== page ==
I agree completely. What I said only applies to "most" species' seeds.
"Must use fresh" and "never dry out" seeds are fairly rare, but I don't know whether that means 10%, 1% or 0.1% of species that are propagated by seed. I guess that tropical plants lean more that way?
I went looking for the right buzzwords to research this further. So far all I've found are "Recalcitrant" and "Unorthodox" seeds. And the sources that pop up tend to be about forestry.
"Today two major classes of seed are recognised (Roberts 1973):
Orthodox. Seeds which can be dried down to a low MC of around 5% (wet basis) and successfully stored at low or sub-freezing temperatures for long periods.
Recalcitrant. Seeds which cannot survive drying below a relatively high moisture content (often in the range 20–50% wet basis) and which cannot be successfully stored for long periods."
"Recalcitrant seeds include a number of large seeds that cannot withstand appreciable drying without injury; it is of interest that the overwhelming majority of recalcitrant species listed by King and Roberts (1979) are woody."
KING, M.W. and ROBERTS, E.H. (1979): The storage of recalcitrant seeds -achievements and possible approaches. International Board for Plant Genetic Resources. AGP:IBPGR/79/44 Rome.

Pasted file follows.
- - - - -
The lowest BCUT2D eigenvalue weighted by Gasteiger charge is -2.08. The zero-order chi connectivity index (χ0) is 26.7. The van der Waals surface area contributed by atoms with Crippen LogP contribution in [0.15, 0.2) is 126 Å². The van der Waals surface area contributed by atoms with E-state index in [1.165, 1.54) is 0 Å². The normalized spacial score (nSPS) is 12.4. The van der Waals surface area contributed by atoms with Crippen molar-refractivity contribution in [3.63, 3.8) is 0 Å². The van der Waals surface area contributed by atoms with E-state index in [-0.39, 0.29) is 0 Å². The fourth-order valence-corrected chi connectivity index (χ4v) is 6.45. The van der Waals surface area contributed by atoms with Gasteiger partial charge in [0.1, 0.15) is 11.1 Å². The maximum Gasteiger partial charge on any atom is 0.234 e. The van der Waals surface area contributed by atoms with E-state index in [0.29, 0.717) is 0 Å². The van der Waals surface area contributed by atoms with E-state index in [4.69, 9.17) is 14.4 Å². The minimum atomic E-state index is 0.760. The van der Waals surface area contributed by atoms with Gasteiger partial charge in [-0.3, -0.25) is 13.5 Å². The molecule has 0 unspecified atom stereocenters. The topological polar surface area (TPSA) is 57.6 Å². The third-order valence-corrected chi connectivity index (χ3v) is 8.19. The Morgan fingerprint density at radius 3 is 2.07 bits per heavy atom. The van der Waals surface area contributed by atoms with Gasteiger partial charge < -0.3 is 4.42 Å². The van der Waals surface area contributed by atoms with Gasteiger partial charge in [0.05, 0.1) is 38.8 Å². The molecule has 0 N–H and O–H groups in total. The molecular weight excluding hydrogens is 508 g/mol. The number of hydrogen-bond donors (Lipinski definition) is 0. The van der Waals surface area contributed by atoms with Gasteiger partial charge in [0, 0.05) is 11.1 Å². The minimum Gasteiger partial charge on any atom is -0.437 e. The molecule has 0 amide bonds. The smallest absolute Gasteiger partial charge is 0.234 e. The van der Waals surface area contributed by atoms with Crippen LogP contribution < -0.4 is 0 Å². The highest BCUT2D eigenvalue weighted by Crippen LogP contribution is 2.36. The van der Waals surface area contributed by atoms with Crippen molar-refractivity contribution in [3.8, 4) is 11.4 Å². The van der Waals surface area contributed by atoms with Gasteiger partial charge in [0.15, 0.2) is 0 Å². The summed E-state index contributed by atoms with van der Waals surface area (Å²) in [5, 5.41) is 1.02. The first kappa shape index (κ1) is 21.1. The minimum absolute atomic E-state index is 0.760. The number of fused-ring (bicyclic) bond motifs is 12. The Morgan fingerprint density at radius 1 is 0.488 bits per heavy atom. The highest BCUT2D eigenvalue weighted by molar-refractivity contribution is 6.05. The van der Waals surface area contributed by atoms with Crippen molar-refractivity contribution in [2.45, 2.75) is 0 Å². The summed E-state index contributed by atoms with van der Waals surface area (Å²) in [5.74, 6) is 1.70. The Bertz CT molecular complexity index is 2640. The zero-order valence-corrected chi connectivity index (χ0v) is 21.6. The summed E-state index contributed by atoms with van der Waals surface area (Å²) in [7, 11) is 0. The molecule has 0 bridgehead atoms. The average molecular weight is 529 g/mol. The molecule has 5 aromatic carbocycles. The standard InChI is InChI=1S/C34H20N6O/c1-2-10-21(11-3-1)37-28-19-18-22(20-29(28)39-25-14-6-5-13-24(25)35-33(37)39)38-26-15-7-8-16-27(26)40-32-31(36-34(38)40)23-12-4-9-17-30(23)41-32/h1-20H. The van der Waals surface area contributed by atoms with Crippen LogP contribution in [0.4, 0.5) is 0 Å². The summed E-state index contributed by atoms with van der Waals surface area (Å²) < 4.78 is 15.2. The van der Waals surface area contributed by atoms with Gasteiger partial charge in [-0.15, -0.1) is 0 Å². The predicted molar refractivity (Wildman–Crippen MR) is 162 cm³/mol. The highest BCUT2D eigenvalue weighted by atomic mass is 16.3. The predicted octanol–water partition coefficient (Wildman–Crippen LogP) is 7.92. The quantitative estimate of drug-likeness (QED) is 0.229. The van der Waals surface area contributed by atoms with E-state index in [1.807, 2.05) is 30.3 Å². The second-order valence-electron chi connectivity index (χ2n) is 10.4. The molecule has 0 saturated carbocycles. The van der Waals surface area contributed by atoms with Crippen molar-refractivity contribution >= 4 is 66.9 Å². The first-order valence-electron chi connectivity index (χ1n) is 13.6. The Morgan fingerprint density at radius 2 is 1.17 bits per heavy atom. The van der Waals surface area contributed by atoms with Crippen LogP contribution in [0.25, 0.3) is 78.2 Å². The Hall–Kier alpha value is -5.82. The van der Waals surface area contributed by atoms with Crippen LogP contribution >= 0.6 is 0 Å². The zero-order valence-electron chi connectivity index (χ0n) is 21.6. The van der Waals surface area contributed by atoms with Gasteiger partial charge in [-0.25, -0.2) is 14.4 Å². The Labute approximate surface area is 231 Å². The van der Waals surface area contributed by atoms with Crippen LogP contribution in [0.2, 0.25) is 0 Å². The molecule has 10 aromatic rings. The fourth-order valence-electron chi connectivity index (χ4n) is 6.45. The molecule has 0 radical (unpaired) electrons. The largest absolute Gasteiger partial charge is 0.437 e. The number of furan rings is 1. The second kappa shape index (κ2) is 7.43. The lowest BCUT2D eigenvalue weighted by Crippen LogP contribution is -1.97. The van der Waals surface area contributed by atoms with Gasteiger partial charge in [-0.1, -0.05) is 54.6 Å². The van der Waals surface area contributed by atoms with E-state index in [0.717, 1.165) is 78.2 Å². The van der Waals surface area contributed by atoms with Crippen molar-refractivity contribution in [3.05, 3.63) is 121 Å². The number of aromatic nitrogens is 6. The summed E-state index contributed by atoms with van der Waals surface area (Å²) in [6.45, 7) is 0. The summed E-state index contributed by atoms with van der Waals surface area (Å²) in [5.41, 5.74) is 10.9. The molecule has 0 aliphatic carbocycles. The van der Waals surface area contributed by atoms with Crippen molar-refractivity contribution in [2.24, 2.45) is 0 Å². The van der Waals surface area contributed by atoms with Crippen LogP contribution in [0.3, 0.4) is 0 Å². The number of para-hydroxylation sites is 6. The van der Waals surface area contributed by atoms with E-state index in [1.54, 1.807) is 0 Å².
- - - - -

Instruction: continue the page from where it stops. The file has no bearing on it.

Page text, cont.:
"Most short-lived recalcitrant tropical species are constituents of the moist tropical forests, where conditions conducive to immediate germination (high humidity and high temperature) are prevalent throughout the year. Typical genera are Hevea, Swietenia, Terminalia and Triplochiton, as well as a number of Dipterocarp genera such as Dryabalanops, Dipterocarpus and Shorea and some species of Araucaria."
"Generally speaking, most tropical pioneer species have orthodox seeds but many climax species have recalcitrant or intermediate seeds."
Flores, E.M.; J. A. Vozzo Editor. "Ch 1. Seed Biology" (PDF). Tropical Tree Seed Manual. USDA Forest Service. Retrieved 2011-12-24.